By smoking salt, you can give food a smoky flavor without doing any actual smoking. It’s pure smoke in a jar.
Game plan: This recipe makes 1/3 cup smoked sea salt, but you can smoke larger quantities. Just use a larger pan and make sure the salt sits in a thin layer in the pan.
Special equipment: We recommend using a charcoal grill or a smoker for this recipe. You will also need long heatproof tongs, matches or a lighter, newspaper, 2 buckets of water (one to soak the wood chips and the other to refill the aluminum loaf pan), 2 oven mitts, 1 disposable aluminum 9-by-5-inch loaf pan, 1 disposable aluminum 8-inch square pan, and an oven thermometer.
A chimney starter, which looks like a large beer stein, is handy for lighting charcoal. They can be purchased at hardware stores or online.
Lump charcoal is preferred because the charred pieces of wood burn hotter and cleaner than briquettes, the uniform black pillows made from carbonized wood and a starchy binder. If you do buy briquettes, avoid the self-lighting ones, which are laden with chemicals.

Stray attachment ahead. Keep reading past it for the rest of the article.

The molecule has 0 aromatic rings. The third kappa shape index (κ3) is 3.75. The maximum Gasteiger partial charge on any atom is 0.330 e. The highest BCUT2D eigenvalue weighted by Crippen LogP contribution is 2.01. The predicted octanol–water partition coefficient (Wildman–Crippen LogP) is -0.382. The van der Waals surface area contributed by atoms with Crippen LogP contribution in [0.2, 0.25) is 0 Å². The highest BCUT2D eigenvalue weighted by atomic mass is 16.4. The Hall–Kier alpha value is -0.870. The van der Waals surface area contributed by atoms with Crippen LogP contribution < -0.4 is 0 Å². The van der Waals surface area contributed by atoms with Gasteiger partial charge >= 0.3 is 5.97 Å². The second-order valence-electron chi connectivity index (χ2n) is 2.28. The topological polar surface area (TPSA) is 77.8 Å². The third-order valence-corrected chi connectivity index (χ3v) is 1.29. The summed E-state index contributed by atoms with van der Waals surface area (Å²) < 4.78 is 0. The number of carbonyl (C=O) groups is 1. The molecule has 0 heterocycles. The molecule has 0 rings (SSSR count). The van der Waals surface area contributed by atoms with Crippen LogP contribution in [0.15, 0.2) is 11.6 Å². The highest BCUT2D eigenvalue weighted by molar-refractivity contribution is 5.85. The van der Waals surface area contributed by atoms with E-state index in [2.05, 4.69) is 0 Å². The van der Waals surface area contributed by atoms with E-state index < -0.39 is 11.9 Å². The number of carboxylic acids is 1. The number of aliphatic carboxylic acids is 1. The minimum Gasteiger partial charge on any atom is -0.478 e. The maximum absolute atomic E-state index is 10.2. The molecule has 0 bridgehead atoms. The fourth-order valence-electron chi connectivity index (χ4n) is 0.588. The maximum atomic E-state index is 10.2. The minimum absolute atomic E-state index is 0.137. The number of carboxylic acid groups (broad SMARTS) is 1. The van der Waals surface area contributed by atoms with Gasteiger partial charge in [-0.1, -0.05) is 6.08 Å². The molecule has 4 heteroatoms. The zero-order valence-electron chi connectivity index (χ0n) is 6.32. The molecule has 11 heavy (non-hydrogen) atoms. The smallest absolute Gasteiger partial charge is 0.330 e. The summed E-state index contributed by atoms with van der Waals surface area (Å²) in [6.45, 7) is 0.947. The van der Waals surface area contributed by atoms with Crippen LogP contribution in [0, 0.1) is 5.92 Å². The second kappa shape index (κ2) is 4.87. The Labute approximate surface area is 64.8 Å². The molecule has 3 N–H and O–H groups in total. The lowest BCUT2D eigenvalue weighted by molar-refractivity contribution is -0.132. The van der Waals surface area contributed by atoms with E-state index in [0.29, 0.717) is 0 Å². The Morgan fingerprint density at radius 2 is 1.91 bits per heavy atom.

Buy pure, resin-free, bark-free wood chips. Choose your wood chips based on the origin of the ingredient you are smoking. For example, use cedar chips for Pacific salmon and hickory chips for Southern catfish. For this recipe, we recommend hickory chips, but any wood will do. Wood chips can be purchased at most hardware stores and grocery stores during the summer months, or online.
This recipe was featured as part of our smoking project.
Prepare the grill: Remove the cooking grate and set it aside. Fill a chimney starter three-quarters of the way with charcoal, then pour the unlit charcoal onto one side of the charcoal grate. Using tongs, stack the charcoal in a slight slope against the side of the grill bowl. Remove 1 cup of the wood chips from the water, shaking off any excess, and lay the damp chips in the middle of the unlit charcoal. Fill the chimney again halfway with charcoal. Place the chimney on the charcoal grate next to the unlit coals. Twist two or three sheets of newspaper, form the twisted paper into rings, and place them under and inside the chimney. Light the newspaper through the holes at the bottom of the chimney. After about 5 minutes, the charcoal should be red and flames should have appeared toward the top of the chimney.
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